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Small California Town Recall - Latest Chapter of Lone Dispute

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SACRAMENTO, Calif. - In the latest chapter of a story that has many twists
and turns, the residents of the tiny town of Plymouth, located in the
Sierra Nevada foothills, successfully recalled their mayor and two city
council members over an agreement to build a casino there.

This is the most recent development of a story that has reverberations at
the local, state and federal levels. It all centers on a proposed casino by
the Ione Band of Miwok Indians in the town of Plymouth.

The now ousted city council members were among the majority of council
members that had reached an agreement with the tribe to allow them to build
a casino in Amador County. This had put them in opposition to the Amador
County Board of Supervisors who opposed the project.

However, what seems on the surface to be a simple disagreement between
community members and the tribe is in actuality as deep and complicated as
the canyons that cut through the Sierra Nevada.

First off, there is a dispute over who the real Ione Band of Miwok Indians
are. Two factions are claiming to be the legitimate tribe. The official BIA
recognized tribal council is led by Matthew Franklin and the other calls
themselves the "traditional" Ione Band of Miwok Indians and is led by Nick
Villa, who claims to be the hereditary chief.

It was the Franklin faction that made the casino deal with the now ousted
Plymouth city council members while the Villa group opposed it. In fact,
the Villa group claims that the Franklin faction is predominantly
carpetbaggers from dissolved area tribes that were installed on the tribal
roles by the BIA in the 1990s.

This has led to still unanswered charges against the BIA's Sacramento
offices that one of their officials, Amy Dutschke, had installed several of
her own relatives and allies onto the tribal rolls. A federal investigation
is currently looking into the matter. Franklin reports that the results of
the investigation will come forth in the near future, and he feels
confident that it will exonerate his faction.

Another tentacle of this complex story is the claim by Villa and his wife
Joan that casino financing is being promoted by Republican party political
operative Roger Stone.

Though Stone denied any current connection to the Ione casino in a March
letter to Indian Country Today, a recent article in the New York-based
Village Voice claimed Stone was involved in the project until at least
early last year. Both Villa and the Voice article point out that the name
of the casino group matches the name of Stone's Washington-based firm,
Ikon.

Joan Villa said that her faction is "thrilled" by the recall and claims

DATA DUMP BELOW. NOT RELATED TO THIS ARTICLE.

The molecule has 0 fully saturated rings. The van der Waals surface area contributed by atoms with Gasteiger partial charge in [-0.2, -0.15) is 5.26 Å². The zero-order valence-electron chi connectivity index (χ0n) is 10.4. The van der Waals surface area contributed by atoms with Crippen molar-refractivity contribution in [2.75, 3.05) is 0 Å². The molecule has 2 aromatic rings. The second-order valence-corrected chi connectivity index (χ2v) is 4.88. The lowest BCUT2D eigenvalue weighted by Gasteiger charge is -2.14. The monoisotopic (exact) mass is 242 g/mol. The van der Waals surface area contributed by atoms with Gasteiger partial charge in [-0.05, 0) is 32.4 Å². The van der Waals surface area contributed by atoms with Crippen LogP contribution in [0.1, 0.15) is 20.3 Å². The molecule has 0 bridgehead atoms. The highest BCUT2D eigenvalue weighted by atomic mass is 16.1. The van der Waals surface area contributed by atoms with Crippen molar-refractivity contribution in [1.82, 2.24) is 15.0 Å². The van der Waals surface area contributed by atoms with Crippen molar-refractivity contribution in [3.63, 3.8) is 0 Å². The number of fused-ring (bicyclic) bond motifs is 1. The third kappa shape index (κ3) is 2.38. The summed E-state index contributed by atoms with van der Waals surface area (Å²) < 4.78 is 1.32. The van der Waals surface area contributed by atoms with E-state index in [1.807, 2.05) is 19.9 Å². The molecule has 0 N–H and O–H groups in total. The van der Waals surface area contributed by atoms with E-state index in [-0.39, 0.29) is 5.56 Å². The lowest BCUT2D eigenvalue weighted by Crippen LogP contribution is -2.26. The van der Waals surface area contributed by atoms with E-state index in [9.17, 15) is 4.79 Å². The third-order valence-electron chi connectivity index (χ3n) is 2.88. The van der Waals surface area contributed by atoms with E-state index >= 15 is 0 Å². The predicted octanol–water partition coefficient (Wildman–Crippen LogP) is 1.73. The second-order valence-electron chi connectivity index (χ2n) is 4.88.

that the ousted city council "just ignored every challenge that we ever
made."

"Finally, this little tribe [the Villa faction] has an indirect victory
over them [the Franklin faction]," said Villa.

Elida Malnick-Marone was one of the successful Plymouth recall replacement
candidates. Though her campaign was against the casino she said that she
does not oppose tribal economic development but did not like the idea of
one in the center of the small town.

"The main thing is that a small town like Plymouth cannot handle a large
scale project like this, right now, we want to move this outside of the
center of town," said Malnick-Marone.

Matthew Franklin, the chairman of the BIA-recognized faction, said that he
expects the new city council to "honor their agreement" with the tribe.
Though the new members of the city council have already said they want to
rescind the agreement, Franklin said that he will conduct
"government-to-government" talks with the new city council and is hopeful
that they can resolve any issues.

Franklin also disputes the Villa's claims that political operative Roger
Stone is involved and said that his faction has never had any dealings with
Stone. Instead he alleges that Stone had dealt with the Villa faction to
build a casino prior to finding out that they were not recognized by the
BIA, at which point Stone pulled out.

Stone generally concurs with Franklin's account and wrote to Indian Country
Today in a current letter that he signed an agreement with Nick Villa in
2000 and backed out after discovering that Villa was the recognized leader.

"On December 20, 2000, the 9th Circuit Court rejected an appeal by Nicholas
Villa Jr. over the question of the leadership of the Ione Band. This
decision specifically voided our Memorandum of Understanding," wrote Stone
who went on to say that he signed no subsequent deal with the Villa
faction.

Joan Villa admits that her faction did have an initial agreement with Stone
but denies that a casino in Amador County was part of the deal. She said
that they needed a "few hundred thousand" dollars to pay for legal expenses
against the Franklin faction which she claimed had "millions of dollars"
and only had a general understanding that the tribe would eventually build
a casino somewhere in their Aboriginal territory outside of Amador County.